[/quote]

If they are cohabitating, It may not be wise to baptize the child. They are making a committment to raise the child in the faith. How can they do this under such circumstances?


#8

[quote=Brad]If they are cohabitating, It may not be wise to baptize the child. They are making a committment to raise the child in the faith. How can they do this under such circumstances?
[/quote]

I must speak to this from experience.

  1. Then it is the parents’ sin and not the child’s. I feel like the child should not be prevented from the grace of Baptism because of their parents’ sin or potential future sin.
  2. Maybe this will help bring the parents back into the Church. If there are proper pre-baptismal classes for the parents, this event might be enough to bring them back to practicing their faith.
  3. I was a single parent when my first daughter was Baptized. I was petrified that she might not be able to be Baptized because of me. Now I am living a fully Catholic marriage and am extremely involved in living my faith. Perhaps presenting my daughter for Baptism was a first step on this path. It also might never have happened because if my child had been banned from Baptism, I might have turned my back completely and finally on the Catholic Church.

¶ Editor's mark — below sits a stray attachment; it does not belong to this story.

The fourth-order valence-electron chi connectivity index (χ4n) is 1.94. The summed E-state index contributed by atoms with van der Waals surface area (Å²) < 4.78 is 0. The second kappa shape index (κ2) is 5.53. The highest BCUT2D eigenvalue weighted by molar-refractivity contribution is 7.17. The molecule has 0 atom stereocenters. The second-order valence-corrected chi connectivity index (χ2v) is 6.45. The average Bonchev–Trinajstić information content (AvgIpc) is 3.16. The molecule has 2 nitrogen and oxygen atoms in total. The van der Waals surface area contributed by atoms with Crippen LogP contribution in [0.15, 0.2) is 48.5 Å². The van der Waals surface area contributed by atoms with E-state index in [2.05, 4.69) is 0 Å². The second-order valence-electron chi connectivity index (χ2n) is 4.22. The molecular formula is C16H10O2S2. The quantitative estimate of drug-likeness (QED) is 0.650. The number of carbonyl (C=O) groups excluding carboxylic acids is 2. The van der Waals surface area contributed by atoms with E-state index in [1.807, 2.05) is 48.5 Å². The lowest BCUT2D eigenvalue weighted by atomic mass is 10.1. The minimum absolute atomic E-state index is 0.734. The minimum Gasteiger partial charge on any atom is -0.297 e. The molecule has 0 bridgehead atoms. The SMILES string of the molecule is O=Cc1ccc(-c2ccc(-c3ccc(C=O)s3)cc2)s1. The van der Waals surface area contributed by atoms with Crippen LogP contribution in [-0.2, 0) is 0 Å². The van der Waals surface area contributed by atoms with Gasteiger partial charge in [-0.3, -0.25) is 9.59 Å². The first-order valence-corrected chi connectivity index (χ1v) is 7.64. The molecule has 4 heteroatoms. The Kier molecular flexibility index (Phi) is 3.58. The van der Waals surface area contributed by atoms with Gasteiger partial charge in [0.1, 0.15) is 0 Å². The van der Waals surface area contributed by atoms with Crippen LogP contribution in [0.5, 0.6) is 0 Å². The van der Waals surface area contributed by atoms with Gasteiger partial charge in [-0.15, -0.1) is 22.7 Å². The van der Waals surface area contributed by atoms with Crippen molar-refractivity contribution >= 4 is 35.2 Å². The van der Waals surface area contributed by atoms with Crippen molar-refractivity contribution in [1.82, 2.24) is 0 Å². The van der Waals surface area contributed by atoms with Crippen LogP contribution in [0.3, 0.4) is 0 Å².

#9

[quote=legeorge]I must speak to this from experience.

  1. Then it is the parents’ sin and not the child’s. I feel like the child should not be prevented from the grace of Baptism because of their parents’ sin or potential future sin.

[/quote]

That is fine that you “feel” that way but the sacrament of Baptism is not about feelings. The agreements and professions of faith are real and binding to God. In this case the co-habitating parents would agree to raise the child in the faith while obstinantly rejecting one of it’s basic truths. How is that possible? Do you want them to lie to God during the sacrament?

We’ve taken this approach for the past 30+ years and now we are talking about lower mass attendence and less vocations all over the country. It isn’t working. The sacraments are not rights nor are they handouts.